UN reaches agreement to protect international waters – The Irish Times

It has taken almost two decades, but on Saturday night in New York, after days of grueling round-the-clock talks, UN member states finally agreed on a treaty to protect the high seas.

The historic treaty, which will cover nearly two-thirds of the ocean that lies outside national borders, will provide a legal framework for establishing extensive marine protected areas (MPAs) to protect against wildlife loss and share the genetic resources of the high seas. It will establish a Conference of the Parties (Cop) that will meet regularly and allow Member States to be held accountable on issues such as governance and biodiversity.

A full day after the negotiation deadline officially passed, Singaporean conference president Rena Lee stepped onto the floor of Room 2 of the UN headquarters in New York and announced that the treaty had been agreed. The fifth session of the conference will be suspended to allow for editing and translation of the text, she said. At a later date, delegates would meet for half a day to formally adopt the text. She made it clear that the text would not be reopened

“In Singapore we love to go on learning journeys and this was the learning journey of a lifetime,” Lee said.

She thanked the delegates for their dedication and commitment. “Success is yours too,” she told them. She received cheers and a standing ovation from the delegates in the room, who had stayed in the conference room for 48 hours and worked all night to “close the deal.”

The treaty is crucial to implementing the 30×30 pledge countries made at the UN Biodiversity Conference in December to protect a third of the sea (and land) by 2030. Without a treaty, this goal would fail as there would be no legal mechanism to set up MPAs on the high seas.

Marine ecosystems produce half of the oxygen we breathe, represent 95 percent of the planet’s biosphere, and sequester carbon dioxide as the world’s largest carbon sink. But until now, fragmented and loosely enforced regulations governing the high seas have made this area more vulnerable to exploitation than coastal waters.

Greenpeace policy adviser Veronica Frank said although the organization had not seen the latest text, “we are really happy. The world is so divided and it is so important that multilateralism is supported.”

“What’s really important now is to get that 30×30 goal into effect really quickly with this tool.”

The Pew Charitable Trust welcomed the “landmark international agreement”.

“Marine protected areas on the high seas can play a critical role in the impacts of climate change,” said Liz Karan, director of Pews’ ocean governance project. “Governments and civil society must now ensure that the agreement is adopted and quickly enters into force and is effectively implemented to protect biodiversity on the high seas.”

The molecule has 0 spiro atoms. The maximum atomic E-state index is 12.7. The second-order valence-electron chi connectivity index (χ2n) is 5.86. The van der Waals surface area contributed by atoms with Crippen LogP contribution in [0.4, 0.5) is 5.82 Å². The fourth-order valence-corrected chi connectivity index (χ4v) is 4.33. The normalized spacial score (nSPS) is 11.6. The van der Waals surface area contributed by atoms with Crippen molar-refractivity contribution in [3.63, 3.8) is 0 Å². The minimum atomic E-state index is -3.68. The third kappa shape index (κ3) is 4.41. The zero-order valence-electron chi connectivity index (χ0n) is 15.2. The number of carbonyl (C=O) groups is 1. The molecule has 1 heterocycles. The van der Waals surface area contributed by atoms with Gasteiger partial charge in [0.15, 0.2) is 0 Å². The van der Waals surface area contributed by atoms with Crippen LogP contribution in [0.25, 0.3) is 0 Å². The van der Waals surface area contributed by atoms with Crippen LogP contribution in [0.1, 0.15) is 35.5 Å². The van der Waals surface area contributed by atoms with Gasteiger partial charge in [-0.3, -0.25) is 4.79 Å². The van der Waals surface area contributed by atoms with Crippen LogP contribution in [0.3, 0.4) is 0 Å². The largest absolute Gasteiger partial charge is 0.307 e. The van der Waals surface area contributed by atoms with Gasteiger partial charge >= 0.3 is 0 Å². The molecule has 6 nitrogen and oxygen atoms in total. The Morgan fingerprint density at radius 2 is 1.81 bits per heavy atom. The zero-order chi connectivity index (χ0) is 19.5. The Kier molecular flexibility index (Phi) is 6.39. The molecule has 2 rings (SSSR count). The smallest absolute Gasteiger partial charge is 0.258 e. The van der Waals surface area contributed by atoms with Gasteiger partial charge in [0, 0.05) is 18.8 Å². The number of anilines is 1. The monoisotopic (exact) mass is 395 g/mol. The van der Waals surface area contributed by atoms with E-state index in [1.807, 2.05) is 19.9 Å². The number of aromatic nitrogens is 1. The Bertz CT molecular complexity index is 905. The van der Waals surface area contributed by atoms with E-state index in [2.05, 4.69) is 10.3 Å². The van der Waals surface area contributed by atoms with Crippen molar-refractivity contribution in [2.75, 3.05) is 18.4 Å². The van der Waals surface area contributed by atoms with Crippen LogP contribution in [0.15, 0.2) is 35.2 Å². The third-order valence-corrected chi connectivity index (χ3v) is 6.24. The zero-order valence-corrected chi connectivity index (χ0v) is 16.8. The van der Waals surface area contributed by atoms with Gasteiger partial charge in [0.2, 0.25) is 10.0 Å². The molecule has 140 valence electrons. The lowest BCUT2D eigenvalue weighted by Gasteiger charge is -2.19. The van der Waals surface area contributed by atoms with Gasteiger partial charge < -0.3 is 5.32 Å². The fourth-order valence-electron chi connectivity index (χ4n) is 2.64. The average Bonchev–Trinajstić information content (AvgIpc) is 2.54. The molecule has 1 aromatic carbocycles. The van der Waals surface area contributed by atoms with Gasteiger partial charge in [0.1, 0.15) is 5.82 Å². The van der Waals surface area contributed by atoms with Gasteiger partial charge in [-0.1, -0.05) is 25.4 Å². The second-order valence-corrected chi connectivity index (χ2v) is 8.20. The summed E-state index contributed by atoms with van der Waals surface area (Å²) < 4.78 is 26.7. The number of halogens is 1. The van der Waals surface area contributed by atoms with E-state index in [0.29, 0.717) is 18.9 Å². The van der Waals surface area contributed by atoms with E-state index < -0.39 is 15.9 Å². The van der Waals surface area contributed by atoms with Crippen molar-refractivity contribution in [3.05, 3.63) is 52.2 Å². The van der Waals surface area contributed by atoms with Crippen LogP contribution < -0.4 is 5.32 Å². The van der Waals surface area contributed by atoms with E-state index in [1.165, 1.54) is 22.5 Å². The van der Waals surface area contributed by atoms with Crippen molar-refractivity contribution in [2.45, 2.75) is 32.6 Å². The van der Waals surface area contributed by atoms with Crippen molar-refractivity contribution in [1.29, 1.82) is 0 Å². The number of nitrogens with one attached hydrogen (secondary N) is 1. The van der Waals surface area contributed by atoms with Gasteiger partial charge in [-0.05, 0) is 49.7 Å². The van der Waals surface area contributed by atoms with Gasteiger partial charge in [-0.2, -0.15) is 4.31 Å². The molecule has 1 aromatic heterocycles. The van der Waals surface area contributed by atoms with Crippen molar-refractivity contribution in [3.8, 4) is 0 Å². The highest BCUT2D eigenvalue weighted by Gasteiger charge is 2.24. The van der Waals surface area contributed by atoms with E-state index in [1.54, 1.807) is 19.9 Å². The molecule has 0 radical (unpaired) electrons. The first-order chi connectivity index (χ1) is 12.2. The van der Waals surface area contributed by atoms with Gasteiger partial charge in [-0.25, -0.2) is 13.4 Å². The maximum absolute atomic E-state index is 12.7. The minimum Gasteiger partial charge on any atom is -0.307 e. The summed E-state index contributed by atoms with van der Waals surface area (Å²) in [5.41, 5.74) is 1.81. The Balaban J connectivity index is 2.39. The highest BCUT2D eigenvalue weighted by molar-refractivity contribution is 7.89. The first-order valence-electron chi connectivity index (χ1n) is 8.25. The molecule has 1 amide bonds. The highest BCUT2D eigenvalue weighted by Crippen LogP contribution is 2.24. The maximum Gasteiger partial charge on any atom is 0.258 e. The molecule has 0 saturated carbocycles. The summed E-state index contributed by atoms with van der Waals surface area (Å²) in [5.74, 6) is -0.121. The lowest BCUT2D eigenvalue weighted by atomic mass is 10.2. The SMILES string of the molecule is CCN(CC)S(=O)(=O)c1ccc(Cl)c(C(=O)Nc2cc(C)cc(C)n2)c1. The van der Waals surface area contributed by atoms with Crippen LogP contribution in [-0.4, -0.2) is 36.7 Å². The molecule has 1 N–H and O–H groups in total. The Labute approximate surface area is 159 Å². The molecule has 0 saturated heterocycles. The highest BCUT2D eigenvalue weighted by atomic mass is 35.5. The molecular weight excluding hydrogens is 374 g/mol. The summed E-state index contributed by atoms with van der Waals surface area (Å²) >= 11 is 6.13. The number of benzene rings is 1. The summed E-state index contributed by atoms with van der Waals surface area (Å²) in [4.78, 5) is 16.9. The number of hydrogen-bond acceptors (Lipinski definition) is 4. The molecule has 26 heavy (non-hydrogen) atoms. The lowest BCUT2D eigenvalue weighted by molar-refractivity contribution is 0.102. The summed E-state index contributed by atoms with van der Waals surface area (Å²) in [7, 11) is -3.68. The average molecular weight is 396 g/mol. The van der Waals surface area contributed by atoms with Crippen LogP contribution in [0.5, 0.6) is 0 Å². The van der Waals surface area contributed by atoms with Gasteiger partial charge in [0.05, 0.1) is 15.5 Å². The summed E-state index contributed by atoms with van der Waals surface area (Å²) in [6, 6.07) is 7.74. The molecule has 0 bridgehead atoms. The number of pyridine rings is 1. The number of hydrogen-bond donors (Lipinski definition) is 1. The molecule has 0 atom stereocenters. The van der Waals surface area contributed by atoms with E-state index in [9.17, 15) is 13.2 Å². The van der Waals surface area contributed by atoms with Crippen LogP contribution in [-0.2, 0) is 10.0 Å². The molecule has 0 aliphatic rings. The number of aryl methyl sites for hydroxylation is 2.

The High Ambition Coalition – which includes the EU, US, UK and China – was a key player in brokering the deal, building coalitions rather than sowing divisions and showing a willingness to compromise in the last few days of talks. The Global South led the way in ensuring that the treaty could be put into practice in a fair and just manner.

It is the third time in less than a year that member states have gathered at the United Nations headquarters in New York to negotiate a “final” deal.

The negotiations, which ran for two weeks from February 20, were the fifth round of talks after earlier negotiations ended without an agreement last August.

One of the major stumbling blocks separating developing and industrialized nations was the fair sharing of marine genetic resources (MGR) and the resulting profits. MGRs, composed of the genetic material of deep-sea sea sponges, krill, corals, algae and bacteria, are attracting increasing scientific and commercial attention for their potential use in medicines and cosmetics.

Other sticking points were the procedure for establishing marine protected areas and the model for environmental impact assessments of planned activities on the high seas.

In a move seen as an attempt to build trust between rich and poor countries, the European Union pledged €40 million in New York to facilitate the treaty’s ratification and early implementation.

Monica Medina, the US Assistant Secretary for Oceans, International Environment and Scientific Affairs, who attended the negotiations in New York, said: “We are leaving here the ability to create protected areas on the high seas and to meet the ambitious goal of 30 per percent of the ocean by 2030. And the time to start doing that is now.”

She said the US is pleased to have agreed on the key element of a high seas agreement that includes a strong, coordinated approach to establishing marine protected areas.

Rebecca Hubbard, Director of the High Seas Alliance, said: “After a two-week roller-coaster ride of negotiations and superhero efforts over the past 48 hours, governments have reached agreement on key issues that will propel the protection and better management of marine biodiversity at high Lake.” – Guardian

https://www.irishtimes.com/environment/2023/03/05/high-seas-treaty-un-reaches-agreement-to-protect-international-waters/ UN reaches agreement to protect international waters – The Irish Times

Dais Johnston

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